You will find I have a very think skin and almost zero ego, when it comes to
constructive comments on my images.

>
> I can't help commenting on the relationship, though. It's before and
> after. The butterfly today is yesterday's caterpillar.
>
> That said, I'm not much into butterfly photos to begin with. They're
> too trite...too much all alike. There's a skill involved in getting
> close, setting up the shot, being patient enough to wait for a
> full-wing view, and getting the right focus for detail. But when
> you're done, you have a photo that is just like every other butterfly
> photo.
>
> Here's my standard butterfly photo:
> http://i48.photobucket.com/albums/f2...er213/bug1.jpg
> Seems kinda insipid to me, but there's no conflict.
>
> Dragonflies can be more interesting:
>
> http://i48.photobucket.com/albums/f2...er213/bug3.jpg
>
> http://i48.photobucket.com/albums/f2...213/bug2-1.jpg
>
> and even other kinds of caterpillars.
>
> http://i48.photobucket.com/albums/f2...er213/bug4.jpg
>
> These are all done with standard Nikon "kit" lenses. I don't own a
> macro lens.
>
> These are from last year. I lost interest in creepy-crawly things and
> started shooting people. Much more interesting.
>



--
Peter

 
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Peter
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      07-09-2010
"tony cooper" <(E-Mail Removed)> wrote in message
news:(E-Mail Removed)...

>
>
> I lost interest in creepy-crawly things and
> started shooting people. Much more interesting.
>


Are these innocent people, or did they deserve to be shot.
When I plan to shoot puffins I consider that the punishment for shooting
people is much greater.

OTOH puffins are rarely trolls.

--
Peter

 
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tony cooper
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      07-09-2010
On Fri, 9 Jul 2010 06:57:40 -0400, "Peter"
<(E-Mail Removed)> wrote:

>> You have me in an awkward position. I don't like to defend my own
>> photographs. You either like them or you don't. You can never
>> convince someone to like a photograph by arguing about it.

>
>Sorry, it was not my intention to attack or be argumentative.


Nor did I think you were. I meant that *I* don't want to be
argumentative. You got a problem with that, buddy?

I notice the Troll With Many Names has chimed in with his usual
nonsense.

He reminds me of a neighbor of mine that I'll call Mr Twit here.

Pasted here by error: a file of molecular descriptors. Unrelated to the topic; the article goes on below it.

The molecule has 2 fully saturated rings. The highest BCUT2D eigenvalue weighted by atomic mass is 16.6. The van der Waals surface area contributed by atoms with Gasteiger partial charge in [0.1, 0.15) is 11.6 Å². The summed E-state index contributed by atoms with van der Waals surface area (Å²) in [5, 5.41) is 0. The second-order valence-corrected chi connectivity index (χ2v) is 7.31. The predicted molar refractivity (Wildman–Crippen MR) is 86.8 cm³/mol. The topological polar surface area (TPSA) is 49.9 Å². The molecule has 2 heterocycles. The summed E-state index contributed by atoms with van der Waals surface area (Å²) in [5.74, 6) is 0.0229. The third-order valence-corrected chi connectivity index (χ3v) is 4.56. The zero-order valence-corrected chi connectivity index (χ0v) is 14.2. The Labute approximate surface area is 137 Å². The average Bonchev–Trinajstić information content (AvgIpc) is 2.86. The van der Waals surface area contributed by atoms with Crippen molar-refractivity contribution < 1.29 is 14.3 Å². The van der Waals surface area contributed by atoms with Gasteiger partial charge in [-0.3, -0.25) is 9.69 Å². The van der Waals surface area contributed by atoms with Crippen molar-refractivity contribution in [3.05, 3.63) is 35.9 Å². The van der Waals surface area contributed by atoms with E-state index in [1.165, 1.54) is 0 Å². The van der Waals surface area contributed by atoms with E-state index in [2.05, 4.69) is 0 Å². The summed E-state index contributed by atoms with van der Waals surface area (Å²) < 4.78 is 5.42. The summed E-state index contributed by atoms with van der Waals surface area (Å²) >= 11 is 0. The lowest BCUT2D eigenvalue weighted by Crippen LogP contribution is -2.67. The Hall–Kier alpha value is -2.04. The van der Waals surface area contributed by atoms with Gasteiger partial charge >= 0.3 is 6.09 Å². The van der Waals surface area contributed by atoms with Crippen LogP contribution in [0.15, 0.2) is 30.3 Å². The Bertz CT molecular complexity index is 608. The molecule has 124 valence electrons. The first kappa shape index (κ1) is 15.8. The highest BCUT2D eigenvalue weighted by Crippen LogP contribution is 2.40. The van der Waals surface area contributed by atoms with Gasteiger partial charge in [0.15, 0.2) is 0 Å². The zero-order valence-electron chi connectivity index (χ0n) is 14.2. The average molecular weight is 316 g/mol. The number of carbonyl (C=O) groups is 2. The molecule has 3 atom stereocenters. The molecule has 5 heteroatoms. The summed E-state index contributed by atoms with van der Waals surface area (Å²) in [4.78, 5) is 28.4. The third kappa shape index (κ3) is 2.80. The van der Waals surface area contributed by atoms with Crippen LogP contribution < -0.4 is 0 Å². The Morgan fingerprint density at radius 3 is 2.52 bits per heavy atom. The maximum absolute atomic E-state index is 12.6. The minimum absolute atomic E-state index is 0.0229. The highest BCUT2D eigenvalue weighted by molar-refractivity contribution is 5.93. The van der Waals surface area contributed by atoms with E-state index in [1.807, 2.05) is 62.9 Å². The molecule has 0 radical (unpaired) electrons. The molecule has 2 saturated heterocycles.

Recently, my next door neighbor had a bbq and invited many from the
neighborhood and some friends of his from other neighborhoods. Mr
Twit was in attendance.

Mr Twit is one of those people who horn in on conversations and try to
take it over with his know-it-all views. If you use a pest control
lawn service, he'll tell you that you're using the wrong company and
should use his. If you golf, you are using the wrong brand of clubs
and balls. Buy a car and he'll tell you that you should have chosen a
different brand or a different model or that you would have received a
better deal at a different dealership.

If you took a vacation, he'll tell you that you went to the wrong
place and that his choice would have been better. Whatever you do or
buy, he knows better.

At the bbq, he'd circle around and try to push into conversational
groups. You could see the body language as the people in the group
turned away and tried to ignore him. The group would soon break up
and Mr Twit would invade another conversation.

Unlike our nym-shifting Troll, Mr Twit does not lie about his
exploits, but you have to wonder how he always finds the best brand
and the better deal. Like our nym-shifting Troll, Mr Twit is
desperate for attention and is oblivious to the fact that no one wants
anything to do with him.


--
Tony Cooper - Orlando, Florida
 
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tony cooper
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      07-09-2010
On Fri, 09 Jul 2010 16:36:46 -0500, Outing Trolls is FUN!
<(E-Mail Removed)> wrote:

>On Fri, 09 Jul 2010 10:51:34 -0400, tony cooper
><(E-Mail Removed)> wrote:
>
>>
>>Mr Twit is one of those people who horn in on conversations and try to
>>take it over with his know-it-all views.

>
>You forgot to talk about Mr. ****. Mr. **** openly broadcasts his
>conversations world-wide and then gets upset when anyone who he happened to
>force his stupidity upon chimes in and proves to Mr. **** and all of Mr.
>****'s audience exactly why Mr. **** is a complete fool and talentless
>hack.


I am sorry to have left out Mr ****, but I can't possibly know all of
the nyms you go by.


--
Tony Cooper - Orlando, Florida
 
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Peter
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      07-10-2010
"tony cooper" <(E-Mail Removed)> wrote in message
news:(E-Mail Removed)...
> On Fri, 09 Jul 2010 16:36:46 -0500, Outing Trolls is FUN!
> <(E-Mail Removed)> wrote:
>
>>On Fri, 09 Jul 2010 10:51:34 -0400, tony cooper
>><(E-Mail Removed)> wrote:
>>
>>>
>>>Mr Twit is one of those people who horn in on conversations and try to
>>>take it over with his know-it-all views.

>>
>>You forgot to talk about Mr. ****. Mr. **** openly broadcasts his
>>conversations world-wide and then gets upset when anyone who he happened
>>to
>>force his stupidity upon chimes in and proves to Mr. **** and all of Mr.
>>****'s audience exactly why Mr. **** is a complete fool and talentless
>>hack.

>
> I am sorry to have left out Mr ****, but I can't possibly know all of
> the nyms you go by.



Many moons ago I was on a TWA flight. the stewardess asked if I wanted some
TWA coffee.
When I said I preferred her TWA tea, she blushed.

--
Peter